Julie from Blahdiblah (East Bay Area, CA). There are a lot of Farmer's Markets that run year round which keep you in touch with eating what is in season. Hit up a local bakery for your breads this month (this is the one I'm most excited about trying).
Pim from Chez Pim (San Francisco, CA).
Delores from Chronicles in Culinary Curiosity (East Bay Area, CA). So why then am I choosing to join over 700 others from around the bay, the country, the world in a quest to "eat locally" for the month of May? And making that challenge public by writing about it here?
Jenna from Driste (San Louis Obispo, CA). I have to admit I'm a bit scared for this month. Okay, more than a bit. I know it won't be easy. And to be honest, I don't know if I can do it. But I do love a challenge, so once the guantlet was thrown.... hook line and sinker, I was in.
Erin from Erin's Kitchen (Los Angeles, CA). Other than the aforementioned out-of-town sojourn, I aspire to make 75% of my meals homemade and local this month. My other primary goal for the month is to focus on making as many “basic” foods as possible myself—bread, pasta, granola, etc. I want to set aside time on the weekends to bake and cook, freezing and storing as I go.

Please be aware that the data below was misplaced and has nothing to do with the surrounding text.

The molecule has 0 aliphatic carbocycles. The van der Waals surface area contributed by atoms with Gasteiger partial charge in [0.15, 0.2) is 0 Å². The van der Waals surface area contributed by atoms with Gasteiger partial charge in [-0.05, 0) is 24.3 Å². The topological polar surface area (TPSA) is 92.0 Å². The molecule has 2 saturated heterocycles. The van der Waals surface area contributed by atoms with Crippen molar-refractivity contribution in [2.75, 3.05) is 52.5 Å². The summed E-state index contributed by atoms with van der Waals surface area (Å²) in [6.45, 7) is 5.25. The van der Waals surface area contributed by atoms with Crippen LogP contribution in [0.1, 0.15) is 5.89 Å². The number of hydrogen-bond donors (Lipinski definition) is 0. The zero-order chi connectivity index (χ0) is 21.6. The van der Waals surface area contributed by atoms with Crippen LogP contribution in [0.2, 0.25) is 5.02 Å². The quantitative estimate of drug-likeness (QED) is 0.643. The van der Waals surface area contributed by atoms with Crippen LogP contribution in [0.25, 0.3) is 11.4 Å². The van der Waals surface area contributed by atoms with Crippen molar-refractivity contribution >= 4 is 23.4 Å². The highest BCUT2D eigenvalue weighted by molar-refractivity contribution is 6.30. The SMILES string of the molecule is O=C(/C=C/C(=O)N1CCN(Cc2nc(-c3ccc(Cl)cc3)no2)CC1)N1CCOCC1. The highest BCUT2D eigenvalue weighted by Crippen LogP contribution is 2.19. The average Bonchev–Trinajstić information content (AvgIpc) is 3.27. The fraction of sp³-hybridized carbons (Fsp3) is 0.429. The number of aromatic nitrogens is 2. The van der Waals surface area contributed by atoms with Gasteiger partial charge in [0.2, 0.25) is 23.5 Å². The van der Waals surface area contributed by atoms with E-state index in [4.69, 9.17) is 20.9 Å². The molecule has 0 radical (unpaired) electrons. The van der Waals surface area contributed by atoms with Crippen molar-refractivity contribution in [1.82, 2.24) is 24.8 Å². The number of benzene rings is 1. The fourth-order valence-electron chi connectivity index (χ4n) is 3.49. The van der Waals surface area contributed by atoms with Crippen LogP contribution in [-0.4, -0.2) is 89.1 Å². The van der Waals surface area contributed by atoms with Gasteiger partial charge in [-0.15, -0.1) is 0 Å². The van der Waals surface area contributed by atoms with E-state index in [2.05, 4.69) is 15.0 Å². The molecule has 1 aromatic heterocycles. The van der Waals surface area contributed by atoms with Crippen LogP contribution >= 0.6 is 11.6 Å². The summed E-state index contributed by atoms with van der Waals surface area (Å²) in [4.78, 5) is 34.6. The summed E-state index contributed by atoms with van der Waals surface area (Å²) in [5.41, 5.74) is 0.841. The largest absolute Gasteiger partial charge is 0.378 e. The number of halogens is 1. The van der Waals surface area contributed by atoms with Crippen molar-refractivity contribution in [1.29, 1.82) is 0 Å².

Holli from Flibberty Gibbett (San Francisco, CA).
Catherine from Food Musings (CA). Get to know the men and women growing your food. Ask them how to cook those purple baby artichokes or how to prepare fava beans (that's how I learned). Get recipes. Find out what'll be in season next month. Pour your money back into the local economy. Support family farms so they don't have to sell out to large agribusinesses.
Jack & Joanne from Fork and Bottle (Santa Rosa). I’m not going to distill my own vodka from potatoes grown in my backyard or grow my own tea this month. But don’t question my dedication. It’s important to me to spread the word that eating local is the goal and any movement towards the goal is a success – even if it’s a baby step.
Claire from Greenjewls (Northern California).
Stephanie from Grub Report (Northern California). Goal: To keep my local head above local water and consciously think about the origins of every piece of food or drink that slips down my gullet.
Huan-Hua from i8 (San Francisco, CA). For the entire month, we will try to eat only foods that come from within approximately 100 miles of our home in the East Bay Area of San Francisco--our local "foodshed."